In some of the most unfortunate situations, due to birthing complications, new kids may be left orphaned. If this happens, you will need to try to collect colostrum from the doe, or a foster doe, and consider bottle-feeding the baby.
3. Keep The Kid Warm and Dry
If your doe had a difficult pregnancy she may be too weak to care for babies right away. She could probably use a little assistance drying her babes.
To dry damp kids, use a soft towel, old shirts, or if you’re in a hurry, use a blow dryer. Just make sure it’s not too hot!
If you have newborn kids in the cooler months, the babies should be protected from drafts and kept warm with a heat lamp. And if you’re expecting extremely cold temperatures, you can purchase handmade kid coats for the little ones in the winter—um totes adorb!
Special Note: If you raise Angora goat kids, their fine loose fur puts them at risk for chilling and hypothermia, so check into some blankets for these adorable babes. You can even modify a Goat Tube for their small size, and have adorable little goats in pajamas breaking the internet.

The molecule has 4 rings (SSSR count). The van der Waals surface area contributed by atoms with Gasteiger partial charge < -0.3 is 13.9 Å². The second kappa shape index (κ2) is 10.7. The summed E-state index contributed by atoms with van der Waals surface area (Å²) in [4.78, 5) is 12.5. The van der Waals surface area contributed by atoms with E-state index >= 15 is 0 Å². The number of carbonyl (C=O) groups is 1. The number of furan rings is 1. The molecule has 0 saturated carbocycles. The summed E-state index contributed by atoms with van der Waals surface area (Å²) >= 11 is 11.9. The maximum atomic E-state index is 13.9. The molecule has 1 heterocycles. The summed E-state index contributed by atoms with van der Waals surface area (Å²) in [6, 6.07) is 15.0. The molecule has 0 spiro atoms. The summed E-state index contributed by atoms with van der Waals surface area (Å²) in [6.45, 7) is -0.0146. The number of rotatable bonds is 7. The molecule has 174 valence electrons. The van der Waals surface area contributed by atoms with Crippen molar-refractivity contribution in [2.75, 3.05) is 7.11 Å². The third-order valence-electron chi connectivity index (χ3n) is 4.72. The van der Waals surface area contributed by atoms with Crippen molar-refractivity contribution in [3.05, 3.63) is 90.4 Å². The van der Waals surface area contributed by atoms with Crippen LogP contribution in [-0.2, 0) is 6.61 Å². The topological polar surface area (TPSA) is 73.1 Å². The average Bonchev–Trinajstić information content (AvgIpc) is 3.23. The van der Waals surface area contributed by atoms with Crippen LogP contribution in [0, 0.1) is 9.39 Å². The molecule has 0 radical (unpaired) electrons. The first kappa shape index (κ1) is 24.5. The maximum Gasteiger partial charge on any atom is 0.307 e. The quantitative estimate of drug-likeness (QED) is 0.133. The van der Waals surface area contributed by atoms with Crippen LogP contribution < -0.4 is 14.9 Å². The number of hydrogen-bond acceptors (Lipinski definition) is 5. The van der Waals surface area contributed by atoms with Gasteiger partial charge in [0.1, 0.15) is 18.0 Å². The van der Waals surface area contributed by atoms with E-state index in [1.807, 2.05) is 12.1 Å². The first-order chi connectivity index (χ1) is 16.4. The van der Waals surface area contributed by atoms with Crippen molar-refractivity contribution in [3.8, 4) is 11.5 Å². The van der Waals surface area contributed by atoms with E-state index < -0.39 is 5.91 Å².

Pasturing Baby Goats for the First Time
As long as the temperatures aren’t frigid, your baby goats can go outside with their does as soon as they are strong enough.
Many goat farmers actually allow kids to be born in the paddock and take a more hands-off approach to kidding season.
Before you let any kids out on pasture for the first time, there are a few things you need to take into consideration to ensure their safety.
1. Fencing Concerns for Baby Goats
Whichever fencing you've opted for with your kids, you need to keep watch to ensure they respect the fence, and cannot escape or get stuck.
Babies get into a ton of trouble, and they love to crawl out and under fencing if they can. Remember, goat kids are tiny, and they can fit between spaces you never even considered!
It’s not uncommon to drive up to a goat farm and see a kid running free, separate from its family.
So, make sure your fencing, whether it's hot wire or woven wire, is secure and fool-proof…and then check again!
2. Predators of Goats